Islands and Captivity in Popular Culture

A Critical Study of Film, Television and Literature

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About the Book

The choices that individuals make in moments of crisis can transform them. By focusing on fictional characters trapped on fictional islands, the book examines how individuals react when forced to make hard choices within the liminal space of a “prison” island. At stake is the perception of choice: do characters believe that they have the power to choose, or do they think that they are at the mercy of fate? The results reveal certain patterns—psychological, historical, social, and political—that exist across a variety of popular/public cultures and time periods.

This book focuses on how the interplay between liminality and the Locus of Control theory creates dynamic sites of negotiated meaning. This psychological concept has never before been used for literary analysis. Offered here as an alternative to the defects of Freudian psychology, the Locus of Control theory has been proven reliable in thousands of studies, and the results have been found, with few exceptions, to be consistent in both women and men. That consistency is explored through close readings of islands found in popular culture books, films, and television shows, with suggestions for future research.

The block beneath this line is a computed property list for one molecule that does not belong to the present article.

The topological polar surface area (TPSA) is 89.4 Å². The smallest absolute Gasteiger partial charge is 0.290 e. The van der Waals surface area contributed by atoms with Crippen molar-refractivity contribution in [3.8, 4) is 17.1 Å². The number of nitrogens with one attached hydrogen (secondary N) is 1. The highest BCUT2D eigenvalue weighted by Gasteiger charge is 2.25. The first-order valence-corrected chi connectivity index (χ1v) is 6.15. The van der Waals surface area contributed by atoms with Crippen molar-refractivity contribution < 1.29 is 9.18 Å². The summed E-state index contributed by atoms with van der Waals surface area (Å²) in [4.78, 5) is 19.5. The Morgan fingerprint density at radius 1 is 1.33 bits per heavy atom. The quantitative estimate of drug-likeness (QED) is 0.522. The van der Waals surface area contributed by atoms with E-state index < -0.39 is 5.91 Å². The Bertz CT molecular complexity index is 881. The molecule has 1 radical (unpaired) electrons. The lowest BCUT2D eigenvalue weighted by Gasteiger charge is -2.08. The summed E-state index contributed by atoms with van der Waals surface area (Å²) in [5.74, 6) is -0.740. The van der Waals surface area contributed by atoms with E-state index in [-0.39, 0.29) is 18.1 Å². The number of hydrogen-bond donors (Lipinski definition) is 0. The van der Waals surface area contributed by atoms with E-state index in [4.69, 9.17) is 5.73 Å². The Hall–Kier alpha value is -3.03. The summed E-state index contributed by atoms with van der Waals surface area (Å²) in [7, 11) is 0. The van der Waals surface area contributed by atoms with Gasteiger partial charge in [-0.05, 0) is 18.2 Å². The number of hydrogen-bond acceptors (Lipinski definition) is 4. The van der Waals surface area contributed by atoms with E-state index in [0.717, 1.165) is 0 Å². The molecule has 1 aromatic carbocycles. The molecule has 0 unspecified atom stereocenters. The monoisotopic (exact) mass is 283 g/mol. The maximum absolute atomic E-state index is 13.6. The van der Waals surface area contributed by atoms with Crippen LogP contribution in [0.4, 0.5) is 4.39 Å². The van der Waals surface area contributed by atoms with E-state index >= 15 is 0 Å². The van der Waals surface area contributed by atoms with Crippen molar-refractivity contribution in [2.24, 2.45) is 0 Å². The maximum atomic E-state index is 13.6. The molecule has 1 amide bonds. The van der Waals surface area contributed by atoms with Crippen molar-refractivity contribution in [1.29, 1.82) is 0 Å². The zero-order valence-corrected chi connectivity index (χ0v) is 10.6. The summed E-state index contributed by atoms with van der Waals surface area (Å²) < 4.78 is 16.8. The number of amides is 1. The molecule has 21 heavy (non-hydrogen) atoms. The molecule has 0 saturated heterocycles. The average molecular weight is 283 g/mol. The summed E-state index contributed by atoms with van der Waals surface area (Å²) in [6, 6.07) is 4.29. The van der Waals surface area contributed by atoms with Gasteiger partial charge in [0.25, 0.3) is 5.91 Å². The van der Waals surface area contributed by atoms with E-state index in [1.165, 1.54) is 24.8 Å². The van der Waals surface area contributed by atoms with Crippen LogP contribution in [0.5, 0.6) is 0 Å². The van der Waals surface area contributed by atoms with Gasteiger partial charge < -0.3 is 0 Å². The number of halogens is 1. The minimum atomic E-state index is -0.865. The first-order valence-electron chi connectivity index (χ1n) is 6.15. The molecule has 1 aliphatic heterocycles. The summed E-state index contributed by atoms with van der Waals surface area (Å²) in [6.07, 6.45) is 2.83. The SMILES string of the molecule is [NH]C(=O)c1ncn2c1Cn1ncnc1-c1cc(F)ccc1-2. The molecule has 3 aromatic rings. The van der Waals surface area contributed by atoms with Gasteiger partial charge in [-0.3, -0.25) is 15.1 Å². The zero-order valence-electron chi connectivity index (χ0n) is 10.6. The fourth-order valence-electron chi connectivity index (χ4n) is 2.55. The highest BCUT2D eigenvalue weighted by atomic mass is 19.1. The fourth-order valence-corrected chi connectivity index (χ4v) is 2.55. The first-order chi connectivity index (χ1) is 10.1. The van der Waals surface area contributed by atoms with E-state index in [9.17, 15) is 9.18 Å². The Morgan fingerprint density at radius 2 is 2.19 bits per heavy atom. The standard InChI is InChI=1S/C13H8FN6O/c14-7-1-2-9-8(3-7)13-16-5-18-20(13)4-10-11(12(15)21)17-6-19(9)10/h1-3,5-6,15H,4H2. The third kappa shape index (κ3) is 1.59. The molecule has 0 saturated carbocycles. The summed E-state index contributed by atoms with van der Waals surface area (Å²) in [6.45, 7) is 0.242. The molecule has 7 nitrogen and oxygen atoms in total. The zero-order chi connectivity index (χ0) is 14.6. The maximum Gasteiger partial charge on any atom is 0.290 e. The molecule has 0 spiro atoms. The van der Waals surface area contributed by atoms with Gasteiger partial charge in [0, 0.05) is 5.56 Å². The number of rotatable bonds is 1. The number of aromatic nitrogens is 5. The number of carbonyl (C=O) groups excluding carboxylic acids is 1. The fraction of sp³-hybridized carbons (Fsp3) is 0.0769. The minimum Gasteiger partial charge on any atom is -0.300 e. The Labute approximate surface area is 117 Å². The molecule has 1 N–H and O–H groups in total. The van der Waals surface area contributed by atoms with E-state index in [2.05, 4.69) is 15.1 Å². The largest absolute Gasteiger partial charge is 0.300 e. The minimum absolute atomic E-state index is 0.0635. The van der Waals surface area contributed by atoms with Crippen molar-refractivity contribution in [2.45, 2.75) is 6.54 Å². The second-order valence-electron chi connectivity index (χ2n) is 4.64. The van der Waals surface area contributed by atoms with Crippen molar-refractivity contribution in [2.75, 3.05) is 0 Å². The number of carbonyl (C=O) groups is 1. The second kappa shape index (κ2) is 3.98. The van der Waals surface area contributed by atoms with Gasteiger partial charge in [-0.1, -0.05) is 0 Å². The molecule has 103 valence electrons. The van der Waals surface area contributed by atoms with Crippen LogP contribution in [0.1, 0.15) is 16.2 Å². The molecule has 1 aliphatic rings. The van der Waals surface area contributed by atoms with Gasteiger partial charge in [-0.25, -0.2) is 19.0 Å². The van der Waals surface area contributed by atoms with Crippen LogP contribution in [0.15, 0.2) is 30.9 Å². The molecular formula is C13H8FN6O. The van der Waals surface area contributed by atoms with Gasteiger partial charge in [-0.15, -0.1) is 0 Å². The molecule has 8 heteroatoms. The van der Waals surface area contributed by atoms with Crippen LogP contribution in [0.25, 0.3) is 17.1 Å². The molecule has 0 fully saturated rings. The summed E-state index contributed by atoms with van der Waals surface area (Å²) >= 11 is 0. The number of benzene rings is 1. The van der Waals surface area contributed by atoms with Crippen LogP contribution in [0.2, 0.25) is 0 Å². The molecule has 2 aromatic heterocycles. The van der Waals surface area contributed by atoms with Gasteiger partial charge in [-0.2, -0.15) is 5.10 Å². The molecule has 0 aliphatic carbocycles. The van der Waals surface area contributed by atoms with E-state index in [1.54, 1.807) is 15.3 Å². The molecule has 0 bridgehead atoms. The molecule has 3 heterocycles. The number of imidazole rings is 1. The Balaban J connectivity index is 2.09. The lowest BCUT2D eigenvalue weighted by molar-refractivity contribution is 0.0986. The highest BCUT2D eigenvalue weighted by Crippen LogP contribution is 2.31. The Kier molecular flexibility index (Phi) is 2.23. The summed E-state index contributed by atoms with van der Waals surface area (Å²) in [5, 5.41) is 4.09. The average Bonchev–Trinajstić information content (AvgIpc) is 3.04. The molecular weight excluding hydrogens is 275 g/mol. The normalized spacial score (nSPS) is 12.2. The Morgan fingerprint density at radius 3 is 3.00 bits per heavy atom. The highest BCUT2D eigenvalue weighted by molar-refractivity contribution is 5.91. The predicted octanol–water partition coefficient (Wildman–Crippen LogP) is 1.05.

About the Author(s)

Laura J. Getty is a professor of English at the University of North Georgia, Dahlonega.

Bibliographic Details

Laura J. Getty
Format: softcover (6 x 9)
Pages: 264
Bibliographic Info: 22 photos, notes, bibliography, index
Copyright Date: 2021
pISBN: 978-1-4766-8024-8
eISBN: 978-1-4766-4286-4
Imprint: McFarland

Table of Contents

Acknowledgments v
Preface 1
Introduction 3
One. Liminal Islands: Punishment and Rehabilitation 13
Two. Island Rebellion: Resisting Fascism in Takami’s Battle Royale 56
Three. Criminal Islands: Guilt in And Then There Were None 96
Four. Island Panopticon: Lost and Free Will versus Predestination 136
Five. Island Madman: Transgressive Horror in The Island of Dr. Moreau 178
Six. Island Nihilism: Lord of the Flies and Boarding
School Syndrome 206
Conclusion 226
Chapter Notes 233
Bibliography 241
Index 253